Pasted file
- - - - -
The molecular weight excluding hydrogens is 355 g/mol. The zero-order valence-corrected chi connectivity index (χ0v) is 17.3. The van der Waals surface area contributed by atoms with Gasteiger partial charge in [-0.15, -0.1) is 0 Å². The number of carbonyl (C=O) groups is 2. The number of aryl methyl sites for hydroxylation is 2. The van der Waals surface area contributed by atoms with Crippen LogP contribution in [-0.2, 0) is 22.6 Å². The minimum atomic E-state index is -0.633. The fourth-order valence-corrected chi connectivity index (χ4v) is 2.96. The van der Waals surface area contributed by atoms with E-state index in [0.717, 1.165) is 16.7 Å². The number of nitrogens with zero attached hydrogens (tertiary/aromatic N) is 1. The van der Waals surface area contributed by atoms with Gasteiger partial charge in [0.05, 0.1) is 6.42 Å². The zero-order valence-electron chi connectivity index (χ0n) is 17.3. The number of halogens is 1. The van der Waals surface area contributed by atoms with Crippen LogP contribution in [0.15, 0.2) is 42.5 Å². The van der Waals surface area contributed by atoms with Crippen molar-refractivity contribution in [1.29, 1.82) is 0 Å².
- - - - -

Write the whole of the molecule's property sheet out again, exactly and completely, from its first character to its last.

The molecular weight excluding hydrogens is 355 g/mol. The zero-order valence-corrected chi connectivity index (χ0v) is 17.3. The van der Waals surface area contributed by atoms with Gasteiger partial charge in [-0.15, -0.1) is 0 Å². The number of carbonyl (C=O) groups is 2. The number of aryl methyl sites for hydroxylation is 2. The van der Waals surface area contributed by atoms with Crippen LogP contribution in [-0.2, 0) is 22.6 Å². The minimum atomic E-state index is -0.633. The fourth-order valence-corrected chi connectivity index (χ4v) is 2.96. The van der Waals surface area contributed by atoms with E-state index in [0.717, 1.165) is 16.7 Å². The number of nitrogens with zero attached hydrogens (tertiary/aromatic N) is 1. The van der Waals surface area contributed by atoms with Gasteiger partial charge in [0.05, 0.1) is 6.42 Å². The zero-order valence-electron chi connectivity index (χ0n) is 17.3. The number of halogens is 1. The van der Waals surface area contributed by atoms with Crippen LogP contribution in [0.15, 0.2) is 42.5 Å². The van der Waals surface area contributed by atoms with Crippen molar-refractivity contribution in [1.29, 1.82) is 0 Å².